45 Games in, the Brewers are in First Place: It has Happened Before, but it’s Never Ended Well
Forty-five games into the 2017 season, the Milwaukee Brewers are alone in first place in the NL Central. This is the sixth time in franchise history that the team has held a part of first place at this arbitrary, almost-one-third-of-the-way point in the season. The previous six seasons in which the Brewers were in first at this juncture mostly ended up as forgettable campaigns, but each inspired the same rush of optimism being felt in Brewers Nation right now. How did the Crew end up as 45-game champs in the past and how did they fare the rest of the way? Let’s take a look…
1974: The Brewers were just four years old (and with an 18-year-old starting shortstop) when they finished their first 45 games just percentage points behind the Red Sox for first in the AL East. The Crew was a surprise bunch that year, riding the hot bats of Johnny Briggs and George Scott to a 24-21 record. The Brewers clawed back into lone possession of first a week later, but dropped eight of their next nine to fall out of contention. The team finished at 76-86, 15 games out of first place.
1990: For all the great teams the Brewers fielded in the late ’70s and early ’80s and the 17-1 start of the 1987 team, it was not until 1990 that the Brewers were again in first place after 45 games. Like the ’74 club, the ’90 Brewers started out at 24-21 to top out a sluggish AL East. The team had already cooled off after a 14-6 start. Free agent prize Dave Parker provided the offense (a .338 batting average) and Ted Higuera anchored the rotation (Five wins and a 1.89 ERA) in what would be his last healthy season. The Brewers slipped out of the first after game 47 and would never return. They finished the season with 74 wins, better than only the moribund Yankees in the American League.
2007: The 2007 Brewers were a young bunch on an unexpected tear, running up a 28-17 mark that put them 6.5 games up on the second-place Astros. While J.J. Hardy, Prince Fielder, and Rickie Weeks showed the fruits of the revamped farm system, the biggest surprise of the season might have been Tony Gwynn Jr., (.345 batting average with five steals) whose hot bat had forced him into the starting lineup. Third baseman Tony Graffanino was struggling so badly, however, that just days after game 45, the Brewers summoned top prospect Ryan Braun to the Bigs to take over at the hot corner. The eventual Rookie of the Year propelled the Crew to a lead as big as 8.5 games, but the team swooned down the stretch. A four-game winning streak in mid-September put them in a first-place tie with the Cubs with two weeks to play, but they finished the year in second place, two games back.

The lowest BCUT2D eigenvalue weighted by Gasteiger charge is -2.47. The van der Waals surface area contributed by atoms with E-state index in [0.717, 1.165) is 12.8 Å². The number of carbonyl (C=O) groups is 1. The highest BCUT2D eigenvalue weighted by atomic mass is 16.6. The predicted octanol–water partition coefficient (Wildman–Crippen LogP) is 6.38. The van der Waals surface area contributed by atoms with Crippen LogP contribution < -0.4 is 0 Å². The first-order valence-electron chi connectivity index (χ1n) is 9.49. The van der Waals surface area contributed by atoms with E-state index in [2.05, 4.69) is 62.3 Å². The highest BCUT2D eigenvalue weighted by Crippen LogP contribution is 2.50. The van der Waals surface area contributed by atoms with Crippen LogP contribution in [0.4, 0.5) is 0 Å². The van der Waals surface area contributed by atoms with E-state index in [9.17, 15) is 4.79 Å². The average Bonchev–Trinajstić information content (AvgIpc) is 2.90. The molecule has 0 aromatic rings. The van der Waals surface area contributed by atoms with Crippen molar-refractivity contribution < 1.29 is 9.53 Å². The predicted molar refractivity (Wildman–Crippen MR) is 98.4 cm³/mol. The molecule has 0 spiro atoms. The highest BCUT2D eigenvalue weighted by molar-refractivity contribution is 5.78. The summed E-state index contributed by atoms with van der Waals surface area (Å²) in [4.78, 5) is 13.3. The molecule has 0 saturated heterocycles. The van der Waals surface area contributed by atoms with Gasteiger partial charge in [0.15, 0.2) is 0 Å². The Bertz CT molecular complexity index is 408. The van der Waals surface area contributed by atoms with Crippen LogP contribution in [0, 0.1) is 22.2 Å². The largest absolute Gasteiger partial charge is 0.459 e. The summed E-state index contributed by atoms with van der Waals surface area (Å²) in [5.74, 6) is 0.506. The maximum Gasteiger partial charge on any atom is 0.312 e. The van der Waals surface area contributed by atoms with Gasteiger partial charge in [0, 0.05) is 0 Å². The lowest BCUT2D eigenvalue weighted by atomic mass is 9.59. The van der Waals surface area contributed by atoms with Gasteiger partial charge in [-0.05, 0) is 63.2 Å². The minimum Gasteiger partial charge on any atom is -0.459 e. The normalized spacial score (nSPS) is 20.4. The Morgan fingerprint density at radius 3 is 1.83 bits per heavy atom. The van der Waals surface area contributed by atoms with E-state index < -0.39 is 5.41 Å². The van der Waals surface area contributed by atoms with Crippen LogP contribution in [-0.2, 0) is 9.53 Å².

2009: After losing mega-ace CC Sabathia from a team that had barely made the postseason in 2008, the Brewers opened 2009 with an unexpected swagger. They took over first place after game 45 with a 27-18 mark with Ryan Braun and Prince Fielder established as an MVP candidates and Yovani Gallardo taking strides towards replacing Sabathia as staff ace. The Brewers held a piece of first as late as the Fourth of July before being sunk by a genuinely terrible starting rotation. The ’09 squad finished with 80 wins and their 45-game triumph would probably qualify as the high point of the Ken Macha era.
2014: Carlos Gomez was a week removed from being a Sports Illustrated cover boy when the Brewers blew past the 45-game mark (at 27-18) on their way to the best first-half in franchise history. Anchored by slugging leadoff man Gomez, emerging superstar Jonathan Lucroy and up-and-comers Khris Davis and Scooter Gennett, the Brewers also had a pair of aces in Willy Peralta and Kyle Loshe. In what was one of the greatest collapses in team history, the 98-win pace of the first half of the season gave way to a 96-loss pace in the second half (including a brutal 3-16 stretch in late August and early September) and the Crew finished at 82-80, eight games behind the Cardinals.